On Friday, Chancellor Randy Pembrook had sent a message to the university community acknowledging the high level of emotion surrounding the results of the election and said he was “extremely disappointed” to hear stories circulating about verbal displays of intolerance on campus.
“Although I have not received official word related to any such instances, please trust that I will work with our senior leadership team to address any actions that violate campus rules and values,” he said. “We will work to maintain a safe, secure and inclusive campus environment for all students, faculty and staff. This is a time for us to put aside whatever ideological differences there may be and work together to continually improve our community in the days ahead. There will always be differences in political perspectives, social backgrounds and experiences, but as an intellectual community, we choose to cherish and respect those differences at SIUE.”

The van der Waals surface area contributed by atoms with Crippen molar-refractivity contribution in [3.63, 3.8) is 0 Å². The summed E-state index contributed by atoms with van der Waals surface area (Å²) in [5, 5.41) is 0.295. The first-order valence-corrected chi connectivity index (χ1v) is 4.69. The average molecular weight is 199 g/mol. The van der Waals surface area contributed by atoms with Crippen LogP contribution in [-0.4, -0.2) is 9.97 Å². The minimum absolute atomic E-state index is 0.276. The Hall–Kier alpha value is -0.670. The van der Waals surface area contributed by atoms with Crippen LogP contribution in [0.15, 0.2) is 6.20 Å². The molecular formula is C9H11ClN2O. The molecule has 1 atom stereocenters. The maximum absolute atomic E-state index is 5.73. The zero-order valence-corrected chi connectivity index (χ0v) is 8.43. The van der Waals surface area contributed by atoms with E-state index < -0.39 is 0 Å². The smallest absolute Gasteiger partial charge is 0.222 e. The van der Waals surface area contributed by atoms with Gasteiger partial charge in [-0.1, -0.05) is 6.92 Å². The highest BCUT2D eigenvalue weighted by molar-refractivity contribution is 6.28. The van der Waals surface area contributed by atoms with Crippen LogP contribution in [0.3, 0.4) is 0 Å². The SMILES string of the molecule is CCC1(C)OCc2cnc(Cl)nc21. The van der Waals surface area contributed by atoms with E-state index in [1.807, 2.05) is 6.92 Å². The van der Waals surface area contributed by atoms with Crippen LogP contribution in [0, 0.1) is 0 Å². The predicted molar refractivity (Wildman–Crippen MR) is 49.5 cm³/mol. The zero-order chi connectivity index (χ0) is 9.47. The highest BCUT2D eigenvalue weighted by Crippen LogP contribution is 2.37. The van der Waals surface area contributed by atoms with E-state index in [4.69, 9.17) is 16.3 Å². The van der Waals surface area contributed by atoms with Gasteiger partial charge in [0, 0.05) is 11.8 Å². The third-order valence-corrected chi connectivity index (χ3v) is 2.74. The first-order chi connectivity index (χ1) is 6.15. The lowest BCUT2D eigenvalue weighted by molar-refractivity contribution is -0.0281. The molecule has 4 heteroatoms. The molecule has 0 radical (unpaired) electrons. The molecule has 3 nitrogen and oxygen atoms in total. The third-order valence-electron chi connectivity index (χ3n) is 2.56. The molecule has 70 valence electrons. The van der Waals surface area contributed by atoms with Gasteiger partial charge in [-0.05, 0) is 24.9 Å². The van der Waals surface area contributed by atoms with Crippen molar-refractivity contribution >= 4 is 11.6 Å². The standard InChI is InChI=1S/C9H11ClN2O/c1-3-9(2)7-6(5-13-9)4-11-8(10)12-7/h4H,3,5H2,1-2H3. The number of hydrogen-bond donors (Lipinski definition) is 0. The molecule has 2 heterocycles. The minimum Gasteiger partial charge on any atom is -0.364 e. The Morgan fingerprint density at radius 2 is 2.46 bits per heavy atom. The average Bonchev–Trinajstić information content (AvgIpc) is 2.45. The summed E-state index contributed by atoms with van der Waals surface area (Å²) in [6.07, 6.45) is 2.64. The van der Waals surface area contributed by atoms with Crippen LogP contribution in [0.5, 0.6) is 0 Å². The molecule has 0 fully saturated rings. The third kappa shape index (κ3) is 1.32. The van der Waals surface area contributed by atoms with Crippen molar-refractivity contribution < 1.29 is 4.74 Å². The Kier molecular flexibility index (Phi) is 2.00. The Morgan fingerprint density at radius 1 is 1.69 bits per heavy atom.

Pembrook was watching at the edge of the rally, which was staged outside Rendleman Hall, where the administrative offices are located. Pembrook said he was “very impressed” by the students’ passion and willingness to try to create communication channels and denounced any attacks on students.
“There is no place for that here,” Pembrook said. “We want to have a culture of respect where people communicate clearly with each other. The things that I’m hearing ... it creates a sadness for me, because we can do better. We can love each other ... We need to continue to communicate.”
Pembrook said the administration will continue the Black Lives Matter conferences and other diversity outreach efforts, but they need to find more avenues to empower students to talk to each other and with the administration. “There are a lot of different kinds of conversations that need to take place,” he said.
Pembrook also was wearing a safety pin. He said for him, the pin is a symbol of trying to connect people of different perspectives on campus.